Marco Amasanti
Marco Amasanti is a Retail Analyst focusing on spending on the home, including DIY, electricals and furniture

Homewares has been one of the best performing non-essential retail sectors, as it’s been elevated by extended periods inside since the outbreak of COVID-19. Ultimately, these periods have seen many consumers reassess their living spaces, and thus prioritise spending on it. For many, homewares have come to the fore as a more affordable means of personalising these spaces. This was compounded by the polarisation of demand, as many consumers continued to struggle, and downscale or limit purchases as a result of ongoing uncertainty.

The popularity of homewares has been compounded by the rise of flexible living, and the need for these living spaces to do more – whether as a workspace, to home school, exercise or for leisure activities. We explore three key trends to look out for in this increasingly important sector.

Social media plays a key role in spending on the home

Social media is particularly important for inspiration at the start of the purchasing journey. This role has only grown as social media became arguably the most efficient means of engaging with housebound consumers since the outbreak in March 2020.

Within this, its role is simply unparalleled among younger consumers. In fact, when looking for design inspiration in the planning of a room, nearly half of consumers aged 16 to 34 years old look to social media (far surpassing the next closest factor – in-store displays) as the top source of influence for this age band.

The highly visual nature of home accessories makes it very compatible with platforms such as Instagram and Pinterest. As a result, online celebrity collaborations are well-explored in the market, from singer Rita Ora’s recent bedding line at Next and House of Fraser, TV personality Holly Willoughby’s line at Dunelm, to actress Michelle Keegan’s collaboration with Very.co.uk

Rita Ora’s luxurious bedding and accessories collaboration with Next

Source: Next

As identified by Mintel Trend ‘Influentials’, peer and celebrity influence can help dictate consumer behaviour, which homeware brands should be taking into account in their social media strategies.

The rise of ‘lifestyle brands’

Social media has also been central to the rise of ‘lifestyle brands’ in homewares. That is, the market for trend-driven, fashion-forward homewares, which have boomed in recent years. This has seen a wave of new entrants, spearheaded by clothing brands, as they, and other sectors, look to expand their home retail offering to build a comprehensive ‘lifestyle brand’ proposition – appealing to those who see the style of their home as an extension of their fashion style.

There’s been many recent examples of fashion retailers expanding into homewares –  such as H&M, Zara and Next Home, and most recently, Pretty Little Thing, which launched its homewares range, “PLT home” in November. It features soft furnishings, tableware, bedding, storage options and decorative accessories such as candles and dried flowers.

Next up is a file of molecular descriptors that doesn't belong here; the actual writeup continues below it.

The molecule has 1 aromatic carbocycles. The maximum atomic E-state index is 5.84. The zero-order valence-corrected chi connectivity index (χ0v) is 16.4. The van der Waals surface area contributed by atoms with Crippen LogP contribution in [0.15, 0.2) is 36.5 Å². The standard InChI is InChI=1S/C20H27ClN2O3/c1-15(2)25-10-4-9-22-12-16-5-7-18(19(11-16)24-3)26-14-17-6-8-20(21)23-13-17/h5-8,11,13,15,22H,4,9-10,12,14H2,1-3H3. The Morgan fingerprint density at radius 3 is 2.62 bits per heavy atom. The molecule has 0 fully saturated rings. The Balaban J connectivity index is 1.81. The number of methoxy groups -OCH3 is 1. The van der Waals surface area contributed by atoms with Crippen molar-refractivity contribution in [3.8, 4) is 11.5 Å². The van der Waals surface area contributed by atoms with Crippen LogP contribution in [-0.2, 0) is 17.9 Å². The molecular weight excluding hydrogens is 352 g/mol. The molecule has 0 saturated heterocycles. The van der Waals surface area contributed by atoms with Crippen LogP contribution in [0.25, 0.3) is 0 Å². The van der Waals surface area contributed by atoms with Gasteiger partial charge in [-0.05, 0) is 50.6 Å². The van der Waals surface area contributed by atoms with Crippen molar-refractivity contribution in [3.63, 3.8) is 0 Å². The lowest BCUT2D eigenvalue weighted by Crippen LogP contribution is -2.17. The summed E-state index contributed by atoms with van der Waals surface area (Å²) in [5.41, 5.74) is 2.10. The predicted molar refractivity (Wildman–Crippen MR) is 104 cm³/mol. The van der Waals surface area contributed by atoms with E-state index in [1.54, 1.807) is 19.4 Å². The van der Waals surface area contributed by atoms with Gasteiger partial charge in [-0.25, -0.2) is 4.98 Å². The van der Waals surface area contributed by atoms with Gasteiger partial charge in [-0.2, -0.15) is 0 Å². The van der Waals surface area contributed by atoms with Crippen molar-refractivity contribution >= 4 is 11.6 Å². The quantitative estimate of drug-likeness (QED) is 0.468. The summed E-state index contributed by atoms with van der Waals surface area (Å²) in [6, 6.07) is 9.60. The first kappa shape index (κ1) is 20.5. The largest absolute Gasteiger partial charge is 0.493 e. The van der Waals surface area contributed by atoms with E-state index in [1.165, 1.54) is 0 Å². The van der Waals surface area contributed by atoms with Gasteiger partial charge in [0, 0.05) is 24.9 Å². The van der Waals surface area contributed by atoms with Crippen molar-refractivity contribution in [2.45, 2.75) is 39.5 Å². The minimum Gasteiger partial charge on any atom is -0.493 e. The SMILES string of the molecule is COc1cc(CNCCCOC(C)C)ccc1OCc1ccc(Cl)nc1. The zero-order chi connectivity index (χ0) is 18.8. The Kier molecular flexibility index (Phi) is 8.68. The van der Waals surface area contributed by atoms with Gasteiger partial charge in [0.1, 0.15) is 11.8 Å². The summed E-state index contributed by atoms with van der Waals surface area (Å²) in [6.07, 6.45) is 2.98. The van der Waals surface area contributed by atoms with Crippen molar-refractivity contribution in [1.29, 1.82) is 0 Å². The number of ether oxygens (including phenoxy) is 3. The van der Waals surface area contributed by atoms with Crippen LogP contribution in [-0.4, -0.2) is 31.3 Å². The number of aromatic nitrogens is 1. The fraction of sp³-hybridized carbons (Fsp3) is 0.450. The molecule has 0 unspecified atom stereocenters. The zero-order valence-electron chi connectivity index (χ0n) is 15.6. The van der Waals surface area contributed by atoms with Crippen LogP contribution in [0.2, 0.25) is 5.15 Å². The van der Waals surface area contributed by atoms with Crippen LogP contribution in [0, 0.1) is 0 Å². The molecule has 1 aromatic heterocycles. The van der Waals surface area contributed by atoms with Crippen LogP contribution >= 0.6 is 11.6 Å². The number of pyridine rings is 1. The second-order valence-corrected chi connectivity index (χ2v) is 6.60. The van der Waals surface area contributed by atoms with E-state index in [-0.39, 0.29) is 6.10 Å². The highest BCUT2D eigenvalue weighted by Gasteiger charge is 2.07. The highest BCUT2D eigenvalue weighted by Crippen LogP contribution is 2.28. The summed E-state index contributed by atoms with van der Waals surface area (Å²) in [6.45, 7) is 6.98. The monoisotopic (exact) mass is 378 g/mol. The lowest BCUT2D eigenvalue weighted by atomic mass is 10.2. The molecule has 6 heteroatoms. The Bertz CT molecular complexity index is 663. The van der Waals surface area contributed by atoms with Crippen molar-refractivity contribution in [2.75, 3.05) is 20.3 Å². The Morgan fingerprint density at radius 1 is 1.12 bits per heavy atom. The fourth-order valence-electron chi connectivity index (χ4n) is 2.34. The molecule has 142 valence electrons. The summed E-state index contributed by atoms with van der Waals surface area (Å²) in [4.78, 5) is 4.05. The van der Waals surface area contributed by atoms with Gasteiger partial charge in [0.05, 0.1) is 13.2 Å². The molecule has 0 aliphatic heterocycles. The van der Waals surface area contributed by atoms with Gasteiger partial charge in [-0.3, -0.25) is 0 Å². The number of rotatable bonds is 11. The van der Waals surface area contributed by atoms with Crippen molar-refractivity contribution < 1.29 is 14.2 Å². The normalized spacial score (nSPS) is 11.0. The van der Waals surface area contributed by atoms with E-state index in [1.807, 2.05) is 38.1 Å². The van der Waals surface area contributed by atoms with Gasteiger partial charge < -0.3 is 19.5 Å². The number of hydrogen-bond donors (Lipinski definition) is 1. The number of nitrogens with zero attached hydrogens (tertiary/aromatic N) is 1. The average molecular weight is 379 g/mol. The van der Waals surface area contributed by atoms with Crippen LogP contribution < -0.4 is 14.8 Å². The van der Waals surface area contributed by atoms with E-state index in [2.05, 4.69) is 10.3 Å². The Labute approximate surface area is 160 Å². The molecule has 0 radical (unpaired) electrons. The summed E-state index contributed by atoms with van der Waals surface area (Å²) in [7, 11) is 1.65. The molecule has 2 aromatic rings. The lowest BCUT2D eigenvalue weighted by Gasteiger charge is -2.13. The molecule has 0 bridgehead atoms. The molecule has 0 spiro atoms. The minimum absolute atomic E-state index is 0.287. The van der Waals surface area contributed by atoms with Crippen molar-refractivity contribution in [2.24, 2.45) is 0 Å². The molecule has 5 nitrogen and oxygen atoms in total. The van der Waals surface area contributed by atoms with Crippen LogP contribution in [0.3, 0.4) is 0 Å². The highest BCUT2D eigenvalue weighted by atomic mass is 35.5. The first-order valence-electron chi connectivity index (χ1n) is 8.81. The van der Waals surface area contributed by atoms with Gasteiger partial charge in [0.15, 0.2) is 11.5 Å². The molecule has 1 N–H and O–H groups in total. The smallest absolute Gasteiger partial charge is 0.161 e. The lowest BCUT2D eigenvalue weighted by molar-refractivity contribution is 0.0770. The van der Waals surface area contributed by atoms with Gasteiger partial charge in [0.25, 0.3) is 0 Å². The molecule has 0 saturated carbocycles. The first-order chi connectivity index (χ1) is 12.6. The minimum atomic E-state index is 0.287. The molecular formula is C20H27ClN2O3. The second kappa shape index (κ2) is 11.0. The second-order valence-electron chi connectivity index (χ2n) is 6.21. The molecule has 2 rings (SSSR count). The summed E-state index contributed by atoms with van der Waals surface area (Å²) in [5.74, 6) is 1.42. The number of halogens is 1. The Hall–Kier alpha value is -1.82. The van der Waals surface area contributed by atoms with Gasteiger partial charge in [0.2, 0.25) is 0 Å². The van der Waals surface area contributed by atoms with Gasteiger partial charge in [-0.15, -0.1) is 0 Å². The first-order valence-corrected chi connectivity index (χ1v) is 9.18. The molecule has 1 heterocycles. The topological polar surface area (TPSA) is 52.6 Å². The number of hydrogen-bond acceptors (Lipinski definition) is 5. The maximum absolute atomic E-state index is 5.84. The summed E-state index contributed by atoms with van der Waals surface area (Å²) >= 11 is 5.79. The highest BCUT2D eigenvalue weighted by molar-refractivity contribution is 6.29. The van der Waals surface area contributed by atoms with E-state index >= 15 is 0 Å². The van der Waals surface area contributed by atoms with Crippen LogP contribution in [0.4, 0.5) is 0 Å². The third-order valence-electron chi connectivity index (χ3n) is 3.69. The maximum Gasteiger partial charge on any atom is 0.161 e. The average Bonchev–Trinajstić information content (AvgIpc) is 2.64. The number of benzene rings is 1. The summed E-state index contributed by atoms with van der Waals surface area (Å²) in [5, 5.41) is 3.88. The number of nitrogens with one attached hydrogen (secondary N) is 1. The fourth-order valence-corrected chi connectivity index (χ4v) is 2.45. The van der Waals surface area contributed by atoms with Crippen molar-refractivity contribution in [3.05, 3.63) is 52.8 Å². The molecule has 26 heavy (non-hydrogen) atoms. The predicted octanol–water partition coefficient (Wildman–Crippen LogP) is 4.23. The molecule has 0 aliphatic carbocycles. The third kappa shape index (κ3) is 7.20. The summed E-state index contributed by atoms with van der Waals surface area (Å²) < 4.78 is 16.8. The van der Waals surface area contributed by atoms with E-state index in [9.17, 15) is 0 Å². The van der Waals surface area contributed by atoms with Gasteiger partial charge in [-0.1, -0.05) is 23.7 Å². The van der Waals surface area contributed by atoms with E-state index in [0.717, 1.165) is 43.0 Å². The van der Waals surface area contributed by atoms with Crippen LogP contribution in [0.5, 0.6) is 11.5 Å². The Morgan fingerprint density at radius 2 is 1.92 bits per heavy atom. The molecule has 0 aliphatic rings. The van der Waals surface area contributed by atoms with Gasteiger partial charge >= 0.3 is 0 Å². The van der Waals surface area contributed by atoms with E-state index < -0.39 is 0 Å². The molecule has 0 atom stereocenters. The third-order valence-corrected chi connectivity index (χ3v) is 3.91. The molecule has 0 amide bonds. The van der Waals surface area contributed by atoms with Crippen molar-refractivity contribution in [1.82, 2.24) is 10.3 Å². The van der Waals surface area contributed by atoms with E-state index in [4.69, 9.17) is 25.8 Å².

PLT home aims to “bring fashion from your wardrobe to your home”.

Source: Pretty Little Thing

Sustainability: a major opportunity

Amid the UK’s increasingly environmentally-conscious consumer base, green credentials are an important determinant of choice. In fact, environmental factors play the greatest role in choice among younger shoppers, prioritised by a quarter of shoppers aged 16-34 years old. Interestingly, this was also highest among urban dwellers (among whom concerns of air quality and pollution are perhaps nearer to home) and households with an income over £50,000.

However, there remains a lot of room for improvement in the home accessories market with regard to sustainability. In fact, the topic is already making shockwaves in the fashion industry, between which home accessories enjoys close ties. Consumers are already asking fashion retailers to do more in this regard as they grow more aware of the harmful impact certain shopping habits can have on the environment.

Retailers must harness the growing consumer interest in sustainability, where it could serve an essential means of encouraging footfall in-store, especially as confidence gradually returns to the high street. This factor is key to the development of in-store exchanges, such as IKEA’s buyback initiative – the model of which could be extended moving forward to cover new home sectors, such as flooring.

Spending on the home will continue to grow

Mintel forecasts this expenditure will continue to increase in the future. Much of this will be a result of the continuation of the trends seen in the past year, whether extended periods inside, together with the continued prioritisation of the home and redirection of expenditure. While the past year has seen a broader newfound appreciation of the home, both in its role in daily life and wellbeing.

This spending should also be buoyed by the recovery of bigger projects. In fact, the past year has seen many reassess their homes, particularly communal areas, and prioritise these in future spending. While much of this was limited by the immediacy of disruption, financial pressures and a reluctance to allow tradespeople into the home in the past year, it could set the market up for a windfall of new demand, such as home extensions, kitchen and bathroom renovations and garden makeovers in the coming year and beyond. 

Any increase in these big projects would have a knock-on effect on lower-ticket sectors, such as tableware, bedding and candles, as consumers look to dress and complement these new spaces.